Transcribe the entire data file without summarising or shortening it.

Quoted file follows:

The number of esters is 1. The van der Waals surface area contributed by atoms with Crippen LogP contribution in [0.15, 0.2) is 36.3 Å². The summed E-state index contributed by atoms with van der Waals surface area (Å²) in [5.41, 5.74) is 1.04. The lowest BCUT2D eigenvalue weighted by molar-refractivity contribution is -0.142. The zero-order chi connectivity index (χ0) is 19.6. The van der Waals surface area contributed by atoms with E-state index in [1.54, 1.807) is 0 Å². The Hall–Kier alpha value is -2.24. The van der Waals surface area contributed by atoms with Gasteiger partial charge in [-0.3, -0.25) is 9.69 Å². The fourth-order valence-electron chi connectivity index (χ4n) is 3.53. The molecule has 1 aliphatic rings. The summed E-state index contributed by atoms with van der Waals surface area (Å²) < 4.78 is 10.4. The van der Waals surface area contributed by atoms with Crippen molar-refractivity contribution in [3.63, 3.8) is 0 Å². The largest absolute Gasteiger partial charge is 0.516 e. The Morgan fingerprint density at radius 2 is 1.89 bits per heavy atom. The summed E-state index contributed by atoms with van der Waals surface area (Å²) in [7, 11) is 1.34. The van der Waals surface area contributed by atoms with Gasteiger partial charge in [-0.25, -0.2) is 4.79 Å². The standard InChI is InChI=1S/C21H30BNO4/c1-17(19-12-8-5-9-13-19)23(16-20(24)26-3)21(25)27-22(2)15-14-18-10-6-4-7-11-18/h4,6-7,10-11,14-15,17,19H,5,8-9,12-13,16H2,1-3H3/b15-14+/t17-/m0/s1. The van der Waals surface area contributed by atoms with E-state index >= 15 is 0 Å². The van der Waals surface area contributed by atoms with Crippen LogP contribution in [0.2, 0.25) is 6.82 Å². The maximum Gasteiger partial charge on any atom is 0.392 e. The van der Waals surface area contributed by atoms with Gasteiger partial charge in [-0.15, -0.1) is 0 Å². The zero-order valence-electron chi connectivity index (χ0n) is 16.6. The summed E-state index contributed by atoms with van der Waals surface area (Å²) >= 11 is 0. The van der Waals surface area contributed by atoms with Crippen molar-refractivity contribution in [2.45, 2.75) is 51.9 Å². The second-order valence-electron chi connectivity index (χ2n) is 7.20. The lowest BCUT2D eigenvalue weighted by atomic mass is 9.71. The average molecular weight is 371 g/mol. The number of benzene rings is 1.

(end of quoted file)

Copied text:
The number of esters is 1. The van der Waals surface area contributed by atoms with Crippen LogP contribution in [0.15, 0.2) is 36.3 Å². The summed E-state index contributed by atoms with van der Waals surface area (Å²) in [5.41, 5.74) is 1.04. The lowest BCUT2D eigenvalue weighted by molar-refractivity contribution is -0.142. The zero-order chi connectivity index (χ0) is 19.6. The van der Waals surface area contributed by atoms with E-state index in [1.54, 1.807) is 0 Å². The Hall–Kier alpha value is -2.24. The van der Waals surface area contributed by atoms with Gasteiger partial charge in [-0.3, -0.25) is 9.69 Å². The fourth-order valence-electron chi connectivity index (χ4n) is 3.53. The molecule has 1 aliphatic rings. The summed E-state index contributed by atoms with van der Waals surface area (Å²) < 4.78 is 10.4. The van der Waals surface area contributed by atoms with Crippen molar-refractivity contribution in [3.63, 3.8) is 0 Å². The largest absolute Gasteiger partial charge is 0.516 e. The Morgan fingerprint density at radius 2 is 1.89 bits per heavy atom. The summed E-state index contributed by atoms with van der Waals surface area (Å²) in [7, 11) is 1.34. The van der Waals surface area contributed by atoms with Gasteiger partial charge in [-0.25, -0.2) is 4.79 Å². The standard InChI is InChI=1S/C21H30BNO4/c1-17(19-12-8-5-9-13-19)23(16-20(24)26-3)21(25)27-22(2)15-14-18-10-6-4-7-11-18/h4,6-7,10-11,14-15,17,19H,5,8-9,12-13,16H2,1-3H3/b15-14+/t17-/m0/s1. The van der Waals surface area contributed by atoms with E-state index >= 15 is 0 Å². The van der Waals surface area contributed by atoms with Crippen LogP contribution in [0.2, 0.25) is 6.82 Å². The maximum Gasteiger partial charge on any atom is 0.392 e. The van der Waals surface area contributed by atoms with Gasteiger partial charge in [-0.15, -0.1) is 0 Å². The zero-order valence-electron chi connectivity index (χ0n) is 16.6. The summed E-state index contributed by atoms with van der Waals surface area (Å²) >= 11 is 0. The van der Waals surface area contributed by atoms with Crippen molar-refractivity contribution in [2.45, 2.75) is 51.9 Å². The second-order valence-electron chi connectivity index (χ2n) is 7.20. The lowest BCUT2D eigenvalue weighted by atomic mass is 9.71. The average molecular weight is 371 g/mol. The number of benzene rings is 1.